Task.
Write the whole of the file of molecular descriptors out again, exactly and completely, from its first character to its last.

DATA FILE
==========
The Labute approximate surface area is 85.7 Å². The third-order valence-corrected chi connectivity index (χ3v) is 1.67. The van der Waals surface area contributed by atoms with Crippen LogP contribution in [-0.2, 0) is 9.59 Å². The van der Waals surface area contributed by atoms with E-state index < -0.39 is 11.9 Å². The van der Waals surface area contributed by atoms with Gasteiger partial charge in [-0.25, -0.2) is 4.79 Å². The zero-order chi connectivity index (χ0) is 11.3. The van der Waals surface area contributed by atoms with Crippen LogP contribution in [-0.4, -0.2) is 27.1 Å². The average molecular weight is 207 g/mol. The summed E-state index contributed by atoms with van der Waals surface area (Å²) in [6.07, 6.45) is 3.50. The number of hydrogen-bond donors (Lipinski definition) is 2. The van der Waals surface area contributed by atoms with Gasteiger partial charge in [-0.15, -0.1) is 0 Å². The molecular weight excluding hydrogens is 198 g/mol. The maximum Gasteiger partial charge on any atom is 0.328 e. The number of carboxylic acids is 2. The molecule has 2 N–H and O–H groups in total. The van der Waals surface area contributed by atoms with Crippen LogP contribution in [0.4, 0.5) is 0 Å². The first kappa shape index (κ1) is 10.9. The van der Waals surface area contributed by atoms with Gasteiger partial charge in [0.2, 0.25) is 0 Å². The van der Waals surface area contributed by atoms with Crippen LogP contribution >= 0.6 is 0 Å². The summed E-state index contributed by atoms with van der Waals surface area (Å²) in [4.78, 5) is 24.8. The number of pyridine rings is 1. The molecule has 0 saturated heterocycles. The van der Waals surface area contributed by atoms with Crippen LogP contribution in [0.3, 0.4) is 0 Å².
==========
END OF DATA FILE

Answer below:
The Labute approximate surface area is 85.7 Å². The third-order valence-corrected chi connectivity index (χ3v) is 1.67. The van der Waals surface area contributed by atoms with Crippen LogP contribution in [-0.2, 0) is 9.59 Å². The van der Waals surface area contributed by atoms with E-state index < -0.39 is 11.9 Å². The van der Waals surface area contributed by atoms with Gasteiger partial charge in [-0.25, -0.2) is 4.79 Å². The zero-order chi connectivity index (χ0) is 11.3. The van der Waals surface area contributed by atoms with Crippen LogP contribution in [-0.4, -0.2) is 27.1 Å². The average molecular weight is 207 g/mol. The summed E-state index contributed by atoms with van der Waals surface area (Å²) in [6.07, 6.45) is 3.50. The number of hydrogen-bond donors (Lipinski definition) is 2. The van der Waals surface area contributed by atoms with Gasteiger partial charge in [-0.15, -0.1) is 0 Å². The molecular weight excluding hydrogens is 198 g/mol. The maximum Gasteiger partial charge on any atom is 0.328 e. The number of carboxylic acids is 2. The molecule has 2 N–H and O–H groups in total. The van der Waals surface area contributed by atoms with Crippen LogP contribution in [0.4, 0.5) is 0 Å². The first kappa shape index (κ1) is 10.9. The van der Waals surface area contributed by atoms with Gasteiger partial charge in [0.2, 0.25) is 0 Å². The van der Waals surface area contributed by atoms with Crippen LogP contribution >= 0.6 is 0 Å². The summed E-state index contributed by atoms with van der Waals surface area (Å²) in [4.78, 5) is 24.8. The number of pyridine rings is 1. The molecule has 0 saturated heterocycles. The van der Waals surface area contributed by atoms with Crippen LogP contribution in [0.3, 0.4) is 0 Å².